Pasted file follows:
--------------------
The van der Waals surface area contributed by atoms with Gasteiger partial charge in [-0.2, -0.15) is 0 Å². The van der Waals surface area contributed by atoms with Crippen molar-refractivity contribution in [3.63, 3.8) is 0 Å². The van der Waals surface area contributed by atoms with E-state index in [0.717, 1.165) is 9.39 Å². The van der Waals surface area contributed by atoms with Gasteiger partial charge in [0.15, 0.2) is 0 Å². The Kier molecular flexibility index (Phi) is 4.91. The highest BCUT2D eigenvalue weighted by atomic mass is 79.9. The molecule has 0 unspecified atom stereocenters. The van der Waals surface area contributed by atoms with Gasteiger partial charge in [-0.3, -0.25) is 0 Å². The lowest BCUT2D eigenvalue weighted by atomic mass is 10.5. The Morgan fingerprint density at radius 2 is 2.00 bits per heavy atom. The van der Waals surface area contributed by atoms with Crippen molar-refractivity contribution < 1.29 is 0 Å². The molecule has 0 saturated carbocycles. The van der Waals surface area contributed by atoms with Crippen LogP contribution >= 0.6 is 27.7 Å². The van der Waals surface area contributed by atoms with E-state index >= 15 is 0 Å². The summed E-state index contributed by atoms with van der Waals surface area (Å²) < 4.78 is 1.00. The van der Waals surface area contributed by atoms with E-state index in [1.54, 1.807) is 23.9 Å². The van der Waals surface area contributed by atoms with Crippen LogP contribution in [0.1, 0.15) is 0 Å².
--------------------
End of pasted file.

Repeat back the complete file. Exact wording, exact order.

The van der Waals surface area contributed by atoms with Gasteiger partial charge in [-0.2, -0.15) is 0 Å². The van der Waals surface area contributed by atoms with Crippen molar-refractivity contribution in [3.63, 3.8) is 0 Å². The van der Waals surface area contributed by atoms with E-state index in [0.717, 1.165) is 9.39 Å². The van der Waals surface area contributed by atoms with Gasteiger partial charge in [0.15, 0.2) is 0 Å². The Kier molecular flexibility index (Phi) is 4.91. The highest BCUT2D eigenvalue weighted by atomic mass is 79.9. The molecule has 0 unspecified atom stereocenters. The van der Waals surface area contributed by atoms with Gasteiger partial charge in [-0.3, -0.25) is 0 Å². The lowest BCUT2D eigenvalue weighted by atomic mass is 10.5. The Morgan fingerprint density at radius 2 is 2.00 bits per heavy atom. The van der Waals surface area contributed by atoms with Crippen molar-refractivity contribution < 1.29 is 0 Å². The molecule has 0 saturated carbocycles. The van der Waals surface area contributed by atoms with Crippen LogP contribution >= 0.6 is 27.7 Å². The van der Waals surface area contributed by atoms with E-state index >= 15 is 0 Å². The summed E-state index contributed by atoms with van der Waals surface area (Å²) < 4.78 is 1.00. The van der Waals surface area contributed by atoms with E-state index in [1.54, 1.807) is 23.9 Å². The van der Waals surface area contributed by atoms with Crippen LogP contribution in [0.1, 0.15) is 0 Å².